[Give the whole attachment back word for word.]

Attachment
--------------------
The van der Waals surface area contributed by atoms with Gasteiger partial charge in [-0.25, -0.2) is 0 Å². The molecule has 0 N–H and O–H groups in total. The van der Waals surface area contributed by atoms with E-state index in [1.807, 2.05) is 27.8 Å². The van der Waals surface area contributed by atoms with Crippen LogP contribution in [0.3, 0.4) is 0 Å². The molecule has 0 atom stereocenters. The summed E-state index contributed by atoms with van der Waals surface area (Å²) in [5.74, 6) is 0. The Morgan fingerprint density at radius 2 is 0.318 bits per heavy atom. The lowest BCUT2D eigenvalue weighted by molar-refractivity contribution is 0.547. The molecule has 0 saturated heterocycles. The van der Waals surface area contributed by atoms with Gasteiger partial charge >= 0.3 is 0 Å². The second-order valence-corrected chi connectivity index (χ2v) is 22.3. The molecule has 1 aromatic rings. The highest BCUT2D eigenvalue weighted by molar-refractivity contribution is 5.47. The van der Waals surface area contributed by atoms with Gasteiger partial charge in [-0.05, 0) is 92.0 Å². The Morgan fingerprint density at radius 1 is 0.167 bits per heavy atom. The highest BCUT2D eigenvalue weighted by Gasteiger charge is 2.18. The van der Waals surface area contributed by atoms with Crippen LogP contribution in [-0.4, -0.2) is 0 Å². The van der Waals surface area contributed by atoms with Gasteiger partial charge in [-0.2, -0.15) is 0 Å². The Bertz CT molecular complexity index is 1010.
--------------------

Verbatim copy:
The van der Waals surface area contributed by atoms with Gasteiger partial charge in [-0.25, -0.2) is 0 Å². The molecule has 0 N–H and O–H groups in total. The van der Waals surface area contributed by atoms with E-state index in [1.807, 2.05) is 27.8 Å². The van der Waals surface area contributed by atoms with Crippen LogP contribution in [0.3, 0.4) is 0 Å². The molecule has 0 atom stereocenters. The summed E-state index contributed by atoms with van der Waals surface area (Å²) in [5.74, 6) is 0. The Morgan fingerprint density at radius 2 is 0.318 bits per heavy atom. The lowest BCUT2D eigenvalue weighted by molar-refractivity contribution is 0.547. The molecule has 0 saturated heterocycles. The van der Waals surface area contributed by atoms with Gasteiger partial charge >= 0.3 is 0 Å². The second-order valence-corrected chi connectivity index (χ2v) is 22.3. The molecule has 1 aromatic rings. The highest BCUT2D eigenvalue weighted by molar-refractivity contribution is 5.47. The van der Waals surface area contributed by atoms with Gasteiger partial charge in [-0.05, 0) is 92.0 Å². The Morgan fingerprint density at radius 1 is 0.167 bits per heavy atom. The highest BCUT2D eigenvalue weighted by Gasteiger charge is 2.18. The van der Waals surface area contributed by atoms with Crippen LogP contribution in [-0.4, -0.2) is 0 Å². The van der Waals surface area contributed by atoms with Gasteiger partial charge in [-0.2, -0.15) is 0 Å². The Bertz CT molecular complexity index is 1010.